JL: He’s been playing well, but that wasn’t the case when I signed and it wasn’t a thing that I could see coming. One thing I can say, though, is that I’ve been playing rugby for a while now and I know how to get myself into a team. My feeling is that if you’re going to pick a team that you want to win a title with, you’re really going to have to get a specialised kicker in. Just running the ball in every game isn’t going to work and there are going to be games when you’ve got a crucial kick to win the match and that’s when you want a good kicker with the pedigree to take aim at the posts. I feel I definitely have a lot to contribute to the team from that perspective.
SW: How do you think the Sharks style of play will suit you?
JL: They play a lot more like the Cheetahs do. When I got to the Bulls, it’s a far more kicking-based game and thankfully I can kick! I’m more of a runner, though and when I started running at the Bulls, nobody was really switched on to run from your 22, let’s say. The Sharks approach to the game is a little bit more my style – keeping the ball in hand and taking opportunities, not always to kick the ball away when you’re in a certain situation.
SW: How about the drop-goal that you put over to knock the Sharks out of the 2009 Currie Cup? Any of your new team mates giving you a bit of stick about that?
JL: If somebody chirps me, I’m not really too bothered. It’s something that happened. I was lucky enough to get into the situation and I coped with it – it’s a real morale-booster for me, but, ja… some of the guys are chirping me about that, but I’m not letting it get to me! It’s usually when you do something like that and people react to it; it’s people acknowledging that you did something really special.
SW: How much of a factor is “playing for the jersey” in this age of professional rugby? Is it difficult to do when you switch teams?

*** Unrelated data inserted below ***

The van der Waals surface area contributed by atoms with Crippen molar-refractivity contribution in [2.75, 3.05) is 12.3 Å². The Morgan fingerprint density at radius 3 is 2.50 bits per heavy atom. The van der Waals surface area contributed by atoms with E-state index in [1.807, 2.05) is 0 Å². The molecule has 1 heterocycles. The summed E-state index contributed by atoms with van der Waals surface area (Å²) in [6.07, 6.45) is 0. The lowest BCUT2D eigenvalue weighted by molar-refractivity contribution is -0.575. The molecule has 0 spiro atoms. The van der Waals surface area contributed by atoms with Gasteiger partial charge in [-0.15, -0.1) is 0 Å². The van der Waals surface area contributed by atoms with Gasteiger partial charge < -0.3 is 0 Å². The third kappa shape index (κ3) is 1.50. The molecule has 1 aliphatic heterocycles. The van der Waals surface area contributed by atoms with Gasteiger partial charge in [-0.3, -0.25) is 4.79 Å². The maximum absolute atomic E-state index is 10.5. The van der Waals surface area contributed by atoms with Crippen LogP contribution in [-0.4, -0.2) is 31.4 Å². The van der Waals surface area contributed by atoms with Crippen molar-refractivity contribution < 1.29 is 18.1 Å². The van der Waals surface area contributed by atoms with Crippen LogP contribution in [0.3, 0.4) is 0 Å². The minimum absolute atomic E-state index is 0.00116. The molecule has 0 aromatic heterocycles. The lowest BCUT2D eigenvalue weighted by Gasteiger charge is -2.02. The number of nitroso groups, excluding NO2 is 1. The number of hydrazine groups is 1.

JL: Whichever team you’re with – when you’re on the training field and you’re sweating with the okes – and you see special things from the other players in training – them really putting in the hard yards – you really develop a lot of respect for those guys and ultimately those are the guys you play for – your team mates. Having a good season or a special moment that you can bank on for the rest of your life. Maybe in professional sport it’s not so much about playing for the jersey as it used to be in the old days, but you’re still playing for the guys around you – you get to know those guys really well, especially on tour – and that’s a big thing in rugby these days.
SW: What would you say your goals are for the coming season?
JL: Firstly just getting into the Sharks Super 15 starting lineup – if you start every weekend, the possibility of getting into the Bok squad is just way better than if you’re on the bench or not playing. There’s a whole Super 15 season before the World Cup and that’s basically the last chance of getting into the World Cup for me…
SW: How do you feel about playing different positions in the back line? Do you see yourself as a flyhalf first and foremost, or are you comfortable playing elsewhere as well?
JL: It’s difficult, because there are a lot of people who are in favour of versatile players, but also a lot of people who feel there’s no place for versatile players! Sometimes I feel that I’m really just a ballplayer – I can pretty much play anywhere because I have ball skills. I am quick enough to play wing, and I can play fullback as well because I’ve got those skills. I’ve been playing flyhalf for a while, but maybe I’m just a versatile guy who can do a good job in a number of positions?
SW: What sort of things do you enjoy doing away from the rugby field?
JL: I’m a big golfer – I play off a four now. I really like my golf and there are a lot of nice courses here, which I’m looking forward to playing. I’ve also got a corporate gifts business (Magnificent Gifts) as well as a family IT business that I like to stay involved in – so pretty much just golf and business!
We’d like to thank Jacques-Louis for taking the time to chat to Sharksworld and wish him nothing but the best for a long and happy future with the Sharks.Tweet